install mongodb-10gen brew install mongodb Package manager: 2 Startup MongoDB 3 Connect with the mongo Shell mongod —dbpath /path/to/data
  32. brandonmblack.com @brandonmblack Using the Ruby Driver Secondary Secondary Primary Client

    Application Driver Write Read Read
  33. Using the Ruby Driver # install gem and native extensions

    (optional)! gem install mongo gem install bson_ext require 'mongo'! include Mongo! ! # connecting to the database! client = MongoClient.new # defaults to localhost:27017! client = MongoClient.new('host1.example.com')! client = MongoClient.new('host1.example.com', 27017)! # using configuration options! opts = { :pool_size => 5, :pool_timeout => 5 }! client = MongoClient.new('host1.example.com', 27017, opts)!
  34. Using the Ruby Driver seeds = ['h1.example.com:27017',! 'h2.example.com:27017',! 'h3.example.com:27017']! !

    # connecting to a replica set! client = MongoReplicaSetClient.new(seeds)! client = MongoReplicaSetClient.new(seeds, :read => :secondary)! # connecting to a sharded cluster! client = MongoShardedClient.new(seeds)! client = MongoShardedClient.new(seeds, :read => :secondary)! # using a connection string! ENV['MONGODB_URI'] = 'mongodb://host1:27017?ssl=true'! client = MongoClient.new!
  35. Using the Ruby Driver # using a database! db =

    client.db('blog')! db = client['blog']! ! client.drop_database('blog')! client.database_names! ! # using a collection! coll = db['posts']! ! coll.drop! db.collection_names!
  36. brandonmblack.com @brandonmblack Terminology RDBMS MongoDB Table, View  Collection Row

     Document Index  Index Join  Embedded Document Foreign Key  Reference Partition  Shard
  37. brandonmblack.com @brandonmblack Blog Example • Models / Entities: • Users

    • Articles • Comments • Tags or Categories
  38. brandonmblack.com @brandonmblack we would start by defining our schema. In

    a relational application
  39. brandonmblack.com @brandonmblack Relational Diagram User ·Name ·Email address Category ·Name

    ·URL Comment ·Comment ·Date ·Author Article ·Name ·Slug ·Publish date ·Text Tag ·Name ·URL
  40. brandonmblack.com @brandonmblack and we let the schema evolve as we

    go. In MongoDB we start building
  41. brandonmblack.com @brandonmblack MongoDB Diagram User ·Name ·Email address Article ·Name

    ·Slug ·Publish date ·Text ·Author Comment[] ·Comment ·Date ·Author Tag[] ·Value Category[] ·Value
  42. Inserting a Document # example document! author = {! :username

    => 'brandonblack',! :first => 'brandon',! :last => 'black'! }! ! # inserting into my blog database! client['blog']['users'].insert(author) No database or collection creation required!
  43. Inserting a Document # example document! article = {! :title

    => 'Hello World'! :username => 'brandonblack',! :tags => ['ruby', 'getting started'],! :comments => [ # embedded docs ]! }! ! ! # inserting into my blog database! client['blog']['articles'].insert(article) No database or collection creation required!
  44. Finding Documents coll = client['blog']['users']! ! # finding a single

    document! coll.find_one! coll.find_one({ :username => 'brandonblack' })! coll.find_one({ :username => 'brandonblack' }, { :first => 1})! ! coll = client['blog']['articles']! ! # finding multiple documents (using cursors)! cursor = coll.find({ :username => 'brandonblack' }, :limit => 10)! cursor.each do |article|! puts article['title']! end!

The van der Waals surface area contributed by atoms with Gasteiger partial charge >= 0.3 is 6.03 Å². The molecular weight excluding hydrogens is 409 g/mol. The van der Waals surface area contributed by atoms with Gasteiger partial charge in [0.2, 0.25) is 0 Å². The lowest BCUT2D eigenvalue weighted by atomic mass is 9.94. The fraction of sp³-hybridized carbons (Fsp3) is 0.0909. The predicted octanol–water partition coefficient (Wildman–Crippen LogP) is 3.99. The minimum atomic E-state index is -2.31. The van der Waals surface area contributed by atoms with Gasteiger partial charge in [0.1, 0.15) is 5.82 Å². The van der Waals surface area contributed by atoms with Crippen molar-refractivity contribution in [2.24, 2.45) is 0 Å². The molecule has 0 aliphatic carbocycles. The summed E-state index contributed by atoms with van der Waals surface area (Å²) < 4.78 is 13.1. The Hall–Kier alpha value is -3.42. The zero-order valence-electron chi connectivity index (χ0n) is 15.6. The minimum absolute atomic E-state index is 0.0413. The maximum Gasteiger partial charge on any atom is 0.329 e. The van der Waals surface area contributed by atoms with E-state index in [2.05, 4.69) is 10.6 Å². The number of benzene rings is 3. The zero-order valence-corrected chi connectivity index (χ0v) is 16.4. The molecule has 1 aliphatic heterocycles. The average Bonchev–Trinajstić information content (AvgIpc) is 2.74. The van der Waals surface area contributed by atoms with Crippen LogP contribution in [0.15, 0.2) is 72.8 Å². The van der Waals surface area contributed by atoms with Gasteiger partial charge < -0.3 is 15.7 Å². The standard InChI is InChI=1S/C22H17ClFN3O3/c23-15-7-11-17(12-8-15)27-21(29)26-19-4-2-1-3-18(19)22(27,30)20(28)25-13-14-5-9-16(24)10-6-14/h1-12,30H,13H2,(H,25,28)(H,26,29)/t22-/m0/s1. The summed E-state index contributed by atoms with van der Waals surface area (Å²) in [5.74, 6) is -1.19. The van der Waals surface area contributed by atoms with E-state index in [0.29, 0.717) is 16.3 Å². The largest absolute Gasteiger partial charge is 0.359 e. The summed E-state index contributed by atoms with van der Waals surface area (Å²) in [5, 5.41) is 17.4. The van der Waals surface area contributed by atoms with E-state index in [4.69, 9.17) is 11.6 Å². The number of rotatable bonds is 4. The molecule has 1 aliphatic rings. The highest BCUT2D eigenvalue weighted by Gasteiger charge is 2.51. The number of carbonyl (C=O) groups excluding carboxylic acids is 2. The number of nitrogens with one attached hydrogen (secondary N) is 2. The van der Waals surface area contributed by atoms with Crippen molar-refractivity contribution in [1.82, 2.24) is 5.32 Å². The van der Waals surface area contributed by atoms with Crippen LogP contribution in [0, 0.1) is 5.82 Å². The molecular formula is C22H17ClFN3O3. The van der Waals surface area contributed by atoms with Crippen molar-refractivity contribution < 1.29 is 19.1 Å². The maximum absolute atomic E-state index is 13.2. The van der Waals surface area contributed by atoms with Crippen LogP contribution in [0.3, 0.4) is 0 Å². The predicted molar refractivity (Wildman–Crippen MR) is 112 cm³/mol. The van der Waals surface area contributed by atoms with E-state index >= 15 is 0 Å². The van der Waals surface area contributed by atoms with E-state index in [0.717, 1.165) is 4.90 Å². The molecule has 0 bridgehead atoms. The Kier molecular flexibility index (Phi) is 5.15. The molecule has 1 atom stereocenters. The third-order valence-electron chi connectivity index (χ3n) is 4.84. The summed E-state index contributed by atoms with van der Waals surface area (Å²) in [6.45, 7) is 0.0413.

45. Updates and Deletes # updating a document! article = {

    :title => 'Hello Ruby' }! coll.update({ '_id' => article_id }, article)! coll.update({ '_id' => article_id },! {'$set' => {:title => 'Hello Ruby'}})! ! # deleting a single document! coll.remove({ '_id' => article_id })! ! # delete multiple documents! coll.remove({ 'username' => 'brandonblack' })! ! # delete all documents in a collection! coll.remove!
  46. Indexes # running explain on a query! coll.find({ :username =>

    'brandonblack' }).explain! ! # showing collection indexes! coll.index_information! ! # adding an index! coll.ensure_index({ :username => 1 })! coll.ensure_index({ :username => Mongo::ASCENDING })! ! coll.ensure_index({ :username => -1 })! coll.ensure_index({ :username => Mongo::DESCENDING })! ! # adding a special index types! coll.ensure_index({ :loc => Mongo::GEO2D })! coll.ensure_index({ :title => Mongo::TEXT })! ! # droping an index! coll.drop_index('username_1')! ! # dropping all indexes for a collection! coll.drop_indexes!
  47. ODM Example # rails setup! rails g mongoid:config! ! #

    non-rails setup! Mongoid.load!("path/to/your/mongoid.yml", :production)! ! # document examples! class Article! include Mongoid::Document! field :title, type: String! embeds_many :comments! end! ! class Comment! include Mongoid::Document! field :comment_text, type: String! embedded_in :article! end!
  48. What’s Next?

  49. very quickly. We’ve covered a lot

  50. brandonmblack.com @brandonmblack Learn More Free Online Courses! http://education.mongodb.com! ! Events

    & Webinars! http://www.mongodb.com/events! ! Presentations! http://www.mongodb.com/presentations
  51. brandonmblack.com @brandonmblack Learn More

  52. brandonmblack.com @brandonmblack Talk with Us • Github • Stack Overflow

    • Google Group
  53. brandonmblack.com @brandonmblack Software Engineer, MongoDB, Inc. Brandon Black Thank You

    Slides available at: ! http://github.com/brandonblack http://speakerdeck.com/brandonblack